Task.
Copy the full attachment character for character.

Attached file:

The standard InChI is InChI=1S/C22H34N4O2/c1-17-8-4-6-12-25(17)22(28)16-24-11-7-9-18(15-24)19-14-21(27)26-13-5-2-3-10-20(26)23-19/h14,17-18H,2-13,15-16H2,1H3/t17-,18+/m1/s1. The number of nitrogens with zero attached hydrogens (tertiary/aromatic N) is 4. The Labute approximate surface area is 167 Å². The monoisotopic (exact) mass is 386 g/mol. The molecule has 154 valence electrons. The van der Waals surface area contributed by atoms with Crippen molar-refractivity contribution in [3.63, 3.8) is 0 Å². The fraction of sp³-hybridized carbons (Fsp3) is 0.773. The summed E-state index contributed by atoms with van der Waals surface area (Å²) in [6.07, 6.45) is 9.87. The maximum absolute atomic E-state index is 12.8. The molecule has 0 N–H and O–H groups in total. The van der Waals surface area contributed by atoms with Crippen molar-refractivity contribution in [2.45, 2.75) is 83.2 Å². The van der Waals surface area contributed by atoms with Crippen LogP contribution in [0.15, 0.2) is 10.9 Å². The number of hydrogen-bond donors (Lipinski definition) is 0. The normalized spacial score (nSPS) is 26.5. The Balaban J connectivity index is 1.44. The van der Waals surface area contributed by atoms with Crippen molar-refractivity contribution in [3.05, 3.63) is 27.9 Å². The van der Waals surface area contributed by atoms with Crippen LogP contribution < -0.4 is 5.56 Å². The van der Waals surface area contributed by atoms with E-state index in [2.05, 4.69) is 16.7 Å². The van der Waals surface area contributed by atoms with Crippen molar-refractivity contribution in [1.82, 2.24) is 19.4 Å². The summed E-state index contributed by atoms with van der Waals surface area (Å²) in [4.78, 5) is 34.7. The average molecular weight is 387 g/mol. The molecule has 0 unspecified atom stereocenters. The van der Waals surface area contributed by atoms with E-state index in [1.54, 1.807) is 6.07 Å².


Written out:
The standard InChI is InChI=1S/C22H34N4O2/c1-17-8-4-6-12-25(17)22(28)16-24-11-7-9-18(15-24)19-14-21(27)26-13-5-2-3-10-20(26)23-19/h14,17-18H,2-13,15-16H2,1H3/t17-,18+/m1/s1. The number of nitrogens with zero attached hydrogens (tertiary/aromatic N) is 4. The Labute approximate surface area is 167 Å². The monoisotopic (exact) mass is 386 g/mol. The molecule has 154 valence electrons. The van der Waals surface area contributed by atoms with Crippen molar-refractivity contribution in [3.63, 3.8) is 0 Å². The fraction of sp³-hybridized carbons (Fsp3) is 0.773. The summed E-state index contributed by atoms with van der Waals surface area (Å²) in [6.07, 6.45) is 9.87. The maximum absolute atomic E-state index is 12.8. The molecule has 0 N–H and O–H groups in total. The van der Waals surface area contributed by atoms with Crippen molar-refractivity contribution in [2.45, 2.75) is 83.2 Å². The van der Waals surface area contributed by atoms with Crippen LogP contribution in [0.15, 0.2) is 10.9 Å². The number of hydrogen-bond donors (Lipinski definition) is 0. The normalized spacial score (nSPS) is 26.5. The Balaban J connectivity index is 1.44. The van der Waals surface area contributed by atoms with Crippen molar-refractivity contribution in [3.05, 3.63) is 27.9 Å². The van der Waals surface area contributed by atoms with Crippen LogP contribution < -0.4 is 5.56 Å². The van der Waals surface area contributed by atoms with E-state index in [2.05, 4.69) is 16.7 Å². The van der Waals surface area contributed by atoms with Crippen molar-refractivity contribution in [1.82, 2.24) is 19.4 Å². The summed E-state index contributed by atoms with van der Waals surface area (Å²) in [4.78, 5) is 34.7. The average molecular weight is 387 g/mol. The molecule has 0 unspecified atom stereocenters. The van der Waals surface area contributed by atoms with E-state index in [1.54, 1.807) is 6.07 Å².